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Iago leaves Roderigo alone at Brabantio's house because he says that it is not fitting for a man of his inferior rank to be caught sullying the name of Othello. Iago says,
"It seems not meet, nor wholesome to my place, to be produced - as, if I stay, I shall - against the Moor...Though I do hate him as I do hell-pains, yet for necessity of present life, I must show out a flag and sign of love, which is indeed but sign" (lines 158-160, 167-170).
In simple paraphrase, Iago is saying that it would not be right for him to be found speaking again Othello, the Moor, and that even though he hates him, he must act as if he loves him, to preserve his current position in life. In reality, Iago is plotting against Othello, and, in setting his plan in motion, enlists the aid of Roderigo, who is a rejected suitor of the beautiful Desdemona. Iago asks Roderigo to go to Brabantio, Desdemona's father, to tell him he has been robbed. According to Iago, not only have Brabantio's possessions been taken, but his daughter is gone as well, having eloped with Othello. Roderigo describes a hideous scene of the violation of Desdemona to her father, inflaming his rage against Othello, and Iago, his purposes accomplished, discreetly removes himself from the scene to warn Othello of Branbantio's ire so that his own complicity in the plot will not be uncovered, leaving Roderigo to deal with an angry Brabantio (Act I, Scene 1).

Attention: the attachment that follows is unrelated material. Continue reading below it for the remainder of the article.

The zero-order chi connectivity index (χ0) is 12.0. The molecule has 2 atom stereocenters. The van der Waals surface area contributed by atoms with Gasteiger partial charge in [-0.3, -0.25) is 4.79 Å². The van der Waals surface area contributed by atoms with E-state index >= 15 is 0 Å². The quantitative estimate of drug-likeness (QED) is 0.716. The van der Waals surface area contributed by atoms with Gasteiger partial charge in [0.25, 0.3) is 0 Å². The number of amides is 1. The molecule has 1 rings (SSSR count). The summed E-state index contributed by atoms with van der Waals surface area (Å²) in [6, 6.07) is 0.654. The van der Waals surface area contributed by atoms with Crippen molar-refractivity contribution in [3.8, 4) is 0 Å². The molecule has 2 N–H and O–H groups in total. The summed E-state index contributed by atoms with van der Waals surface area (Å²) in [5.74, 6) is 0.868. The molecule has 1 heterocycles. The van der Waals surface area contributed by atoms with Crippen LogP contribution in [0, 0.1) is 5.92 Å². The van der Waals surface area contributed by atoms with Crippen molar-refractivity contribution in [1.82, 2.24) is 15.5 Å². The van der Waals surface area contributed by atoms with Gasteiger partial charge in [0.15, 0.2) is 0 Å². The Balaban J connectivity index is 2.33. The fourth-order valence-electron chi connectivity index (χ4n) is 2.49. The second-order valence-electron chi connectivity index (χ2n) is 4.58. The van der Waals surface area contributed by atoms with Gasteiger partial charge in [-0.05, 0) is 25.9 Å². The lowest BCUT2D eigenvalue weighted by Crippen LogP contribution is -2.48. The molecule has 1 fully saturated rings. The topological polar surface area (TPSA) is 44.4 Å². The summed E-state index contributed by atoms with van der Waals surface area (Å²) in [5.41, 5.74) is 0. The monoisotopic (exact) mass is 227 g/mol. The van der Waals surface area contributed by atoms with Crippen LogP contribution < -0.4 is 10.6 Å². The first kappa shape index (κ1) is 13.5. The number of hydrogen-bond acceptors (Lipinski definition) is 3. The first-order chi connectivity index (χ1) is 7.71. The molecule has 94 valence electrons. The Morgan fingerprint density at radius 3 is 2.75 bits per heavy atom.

As you will observe after you get further into the play, Iago is two-faced and must maintain a certain appearance (one of loyalty to Othello) in order to accomplish his goal of supplanting Othello and Cassio. He sends Roderigo alone so that Brabantio will not know that Iago has any part in bringing the news of Desdemona's elopement. Iago is Othello's right-hand man, and it would seem disloyal and strange if he were the one to stir up Othello's new father-in-law against him.
You will continue to see Iago use Roderigo in such a way so that Iago can maintain his reputation of loyalty and submission to Othello.
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